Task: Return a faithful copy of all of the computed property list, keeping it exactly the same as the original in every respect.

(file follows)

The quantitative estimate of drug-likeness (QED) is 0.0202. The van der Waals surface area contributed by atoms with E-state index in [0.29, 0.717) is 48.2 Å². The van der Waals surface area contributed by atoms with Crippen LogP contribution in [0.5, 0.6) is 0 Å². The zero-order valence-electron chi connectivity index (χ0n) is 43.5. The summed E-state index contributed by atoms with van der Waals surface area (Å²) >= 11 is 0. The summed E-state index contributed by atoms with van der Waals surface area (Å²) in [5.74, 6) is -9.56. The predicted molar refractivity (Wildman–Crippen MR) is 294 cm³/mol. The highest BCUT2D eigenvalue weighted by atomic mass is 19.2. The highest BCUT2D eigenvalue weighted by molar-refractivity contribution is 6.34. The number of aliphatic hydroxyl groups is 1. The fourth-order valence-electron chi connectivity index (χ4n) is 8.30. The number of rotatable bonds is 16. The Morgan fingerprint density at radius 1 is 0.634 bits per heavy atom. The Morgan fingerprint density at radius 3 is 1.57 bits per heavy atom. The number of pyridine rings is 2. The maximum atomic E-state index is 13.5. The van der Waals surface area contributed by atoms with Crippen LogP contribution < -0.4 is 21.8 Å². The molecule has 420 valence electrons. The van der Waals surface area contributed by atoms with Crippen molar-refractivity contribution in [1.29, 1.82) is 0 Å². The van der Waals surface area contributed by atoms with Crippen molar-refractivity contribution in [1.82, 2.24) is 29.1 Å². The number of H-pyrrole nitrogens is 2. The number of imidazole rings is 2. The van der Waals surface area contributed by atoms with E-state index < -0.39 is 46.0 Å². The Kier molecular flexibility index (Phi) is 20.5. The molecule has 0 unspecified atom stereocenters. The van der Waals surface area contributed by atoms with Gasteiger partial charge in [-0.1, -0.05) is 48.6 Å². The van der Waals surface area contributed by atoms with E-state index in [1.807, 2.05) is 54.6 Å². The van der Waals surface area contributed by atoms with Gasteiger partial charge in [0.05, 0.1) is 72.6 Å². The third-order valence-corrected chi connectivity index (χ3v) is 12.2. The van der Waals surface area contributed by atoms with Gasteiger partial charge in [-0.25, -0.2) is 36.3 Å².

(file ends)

The quantitative estimate of drug-likeness (QED) is 0.0202. The van der Waals surface area contributed by atoms with E-state index in [0.29, 0.717) is 48.2 Å². The van der Waals surface area contributed by atoms with Crippen LogP contribution in [0.5, 0.6) is 0 Å². The zero-order valence-electron chi connectivity index (χ0n) is 43.5. The summed E-state index contributed by atoms with van der Waals surface area (Å²) >= 11 is 0. The summed E-state index contributed by atoms with van der Waals surface area (Å²) in [5.74, 6) is -9.56. The predicted molar refractivity (Wildman–Crippen MR) is 294 cm³/mol. The highest BCUT2D eigenvalue weighted by atomic mass is 19.2. The highest BCUT2D eigenvalue weighted by molar-refractivity contribution is 6.34. The number of aliphatic hydroxyl groups is 1. The fourth-order valence-electron chi connectivity index (χ4n) is 8.30. The number of rotatable bonds is 16. The Morgan fingerprint density at radius 1 is 0.634 bits per heavy atom. The Morgan fingerprint density at radius 3 is 1.57 bits per heavy atom. The number of pyridine rings is 2. The maximum atomic E-state index is 13.5. The van der Waals surface area contributed by atoms with Crippen LogP contribution < -0.4 is 21.8 Å². The molecule has 420 valence electrons. The van der Waals surface area contributed by atoms with Crippen molar-refractivity contribution in [1.29, 1.82) is 0 Å². The van der Waals surface area contributed by atoms with Crippen molar-refractivity contribution in [1.82, 2.24) is 29.1 Å². The number of H-pyrrole nitrogens is 2. The number of imidazole rings is 2. The van der Waals surface area contributed by atoms with E-state index < -0.39 is 46.0 Å². The Kier molecular flexibility index (Phi) is 20.5. The molecule has 0 unspecified atom stereocenters. The van der Waals surface area contributed by atoms with Gasteiger partial charge in [-0.1, -0.05) is 48.6 Å². The van der Waals surface area contributed by atoms with E-state index in [1.807, 2.05) is 54.6 Å². The van der Waals surface area contributed by atoms with Gasteiger partial charge in [0.05, 0.1) is 72.6 Å². The third-order valence-corrected chi connectivity index (χ3v) is 12.2. The van der Waals surface area contributed by atoms with Gasteiger partial charge in [-0.25, -0.2) is 36.3 Å².